It is of course just possible that Shakespeare, or some other lyricist, translated the bawdy French into a less bawdy English version, but if that was the case, I can’t see a reason why the resulting lyric didn’t make it into the published text.  .  .  .

The story of the king and the beggar maid is referred to twice in Love’s Labour’s Lost. In the first act referred to by Caird, and again in Armado’s long letter in the fourth act where the maid is referred to as Zenelophon instead of Penelophon as in the ballad.

We asked Duffin if he had considered this ballad for the “Concolinel” spot in Love’s Labour’s Lost, and how he would respond to Caird’s opinion that the French song was too ribald. Duffin said:

I think it’s important not to underestimate the Elizabethan taste for bawdiness, first of all.  Even the publication censors had no problem passing lyrics that would make many people blush today.  It was sedition they were worried about.  I also think that it wasn’t necessary for an entire song to be sung in order for the audience to get the joke, though I think that the entire first stanza — including the association of jaquette and jaquenetta — would very likely have been sung.

Much of my work in Shakespeare’s Songbook showed Shakespeare citing or quoting a line from a ballad, which would have reminded the audience of the entire ballad and drawn that experience into their understanding of the play.  As for Armado having no interest in Moth singing such a thing, I think that’s part of the joke.  Armado, I believe is oblivious to the allusion, and Moth is making fun of him.

Lastly, regarding the King Cophetua ballad, I agree that it’s an important background to this play and it’s astute of John Caird to recognize that and make use of it.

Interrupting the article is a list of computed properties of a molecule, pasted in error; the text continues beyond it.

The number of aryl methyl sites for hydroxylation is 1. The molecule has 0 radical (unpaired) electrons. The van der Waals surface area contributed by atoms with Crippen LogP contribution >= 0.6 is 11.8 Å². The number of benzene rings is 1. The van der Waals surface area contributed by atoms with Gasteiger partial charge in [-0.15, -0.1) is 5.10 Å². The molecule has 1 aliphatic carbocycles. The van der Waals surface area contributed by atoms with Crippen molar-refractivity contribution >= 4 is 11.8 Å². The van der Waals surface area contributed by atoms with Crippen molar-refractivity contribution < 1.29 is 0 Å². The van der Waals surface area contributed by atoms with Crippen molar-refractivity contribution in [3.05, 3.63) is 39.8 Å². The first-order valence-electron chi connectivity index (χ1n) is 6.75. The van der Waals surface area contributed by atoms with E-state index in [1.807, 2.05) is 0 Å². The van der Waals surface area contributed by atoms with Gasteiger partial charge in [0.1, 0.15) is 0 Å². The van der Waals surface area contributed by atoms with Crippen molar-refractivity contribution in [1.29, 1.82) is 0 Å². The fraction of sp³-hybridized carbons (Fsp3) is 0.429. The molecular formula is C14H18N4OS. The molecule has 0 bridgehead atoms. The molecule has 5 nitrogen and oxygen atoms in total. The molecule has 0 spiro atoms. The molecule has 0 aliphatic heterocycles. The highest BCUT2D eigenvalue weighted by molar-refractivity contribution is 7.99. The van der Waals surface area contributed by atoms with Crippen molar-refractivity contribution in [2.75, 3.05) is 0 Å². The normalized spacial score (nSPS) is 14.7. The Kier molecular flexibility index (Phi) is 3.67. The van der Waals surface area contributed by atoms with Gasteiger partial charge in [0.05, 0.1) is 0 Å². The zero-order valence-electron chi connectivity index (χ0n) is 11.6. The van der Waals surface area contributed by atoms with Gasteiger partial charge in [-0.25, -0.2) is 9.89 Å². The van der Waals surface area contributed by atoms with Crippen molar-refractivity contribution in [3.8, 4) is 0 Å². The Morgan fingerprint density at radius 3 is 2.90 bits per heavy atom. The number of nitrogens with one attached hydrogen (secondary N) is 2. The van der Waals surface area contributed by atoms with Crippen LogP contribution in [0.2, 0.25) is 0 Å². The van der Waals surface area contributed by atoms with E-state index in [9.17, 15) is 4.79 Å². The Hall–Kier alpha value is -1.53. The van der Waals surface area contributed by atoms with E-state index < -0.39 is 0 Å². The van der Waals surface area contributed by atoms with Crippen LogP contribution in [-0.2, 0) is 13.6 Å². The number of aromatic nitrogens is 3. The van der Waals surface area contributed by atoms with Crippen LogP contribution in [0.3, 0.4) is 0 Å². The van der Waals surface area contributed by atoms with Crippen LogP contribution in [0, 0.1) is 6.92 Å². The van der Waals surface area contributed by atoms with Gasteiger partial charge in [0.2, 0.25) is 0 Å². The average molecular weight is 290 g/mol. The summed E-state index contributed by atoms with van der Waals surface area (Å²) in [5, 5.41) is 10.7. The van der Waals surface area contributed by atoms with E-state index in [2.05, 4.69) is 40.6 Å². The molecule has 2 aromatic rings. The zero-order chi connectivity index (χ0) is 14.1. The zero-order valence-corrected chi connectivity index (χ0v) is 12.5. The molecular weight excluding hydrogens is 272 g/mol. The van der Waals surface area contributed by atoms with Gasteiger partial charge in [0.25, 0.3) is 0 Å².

. . . My job, as I see it, is to provide information about the original songs, but whether directors choose to use them, of course, is up to them.

Caird adapted the lyrics to “King Cophetua and the Beggar Maid”, but he did not use the tune originally connected to that ballad by Duffin in Shakespeare’s Songbook. Caird had his adapted lyrics set to music by Josh Schmidt who composed the music for Caird’s Stratford production. Schmidt said:

Working on LLL with John was an absolute joy! It is my favorite of the canon.

As John may have explained to you, he elected not to use the text of “Quand Colinet” that has been identified through research; instead he adapted/constructed King Cophetua and Beggar Maid ballad drawn from Richard Johnson’s Crown Garland of Goulden Roses. This is the text that I set.

In terms of all the music in the show, John outlined the parameters for the score very clearly — all the music had to be live (we had actors on stage who played guitar, ukulele, percussion, etc), and the instrumentation had to include/grow out of the festival brass ensemble, inclusive of two trumpets, french horn, trombone and percussion (consciously, we wanted to embrace instrumental anachronism right from the start – any such occurrence would just be part of the unique world of our production). As the festival brass calls the audience in from various places around the theatre/grounds, the music of the show is present even before the performance begins, creating an immersive effect right from the start.

Musically, the show straddles the line between regal 16th/17th century fanfare and fado-esque chord progressions and ballad structures. These choices were directly influenced by the visual aspect of the set and costumes, John’s direction, and responsively the requirements of the show on its feet, rather than any historical model. I was very lucky to spend a significant amount of time in rehearsal, and had the privilege to build the score very collaboratively with John and our actors.

Josh Schmidt's "Cophetua" from John Caird's 2015 Stratford Festival production of Love's Labour's Lost

Josh Schmidt’s “Cophetua” from John Caird’s 2015 Stratford Festival production of Love’s Labour’s Lost

John Caird’s production of Love’s Labour’s Lost will play through October 9, 2015 at the Stratford Festival in Stratford, Ontario, Canada. Stratford Festival publicity coordinator Amy White said the production will be filmed October 6 and will be released to cinema as part of their Stratford Festival HD series in 2017.

Notes:

Shakespeare Quarterly, Volume 66, Number 1, Spring 2015, pp. 89-94

** This ballad is preserved in ‘A Crowne-Garland of Goulden Roses’ (1st. ed., 1612) by Richard Johnson, reprinted by the Percy Society, vol. VI. It was repeated by Percy in his Reliques, p. 164.

About Linda Theil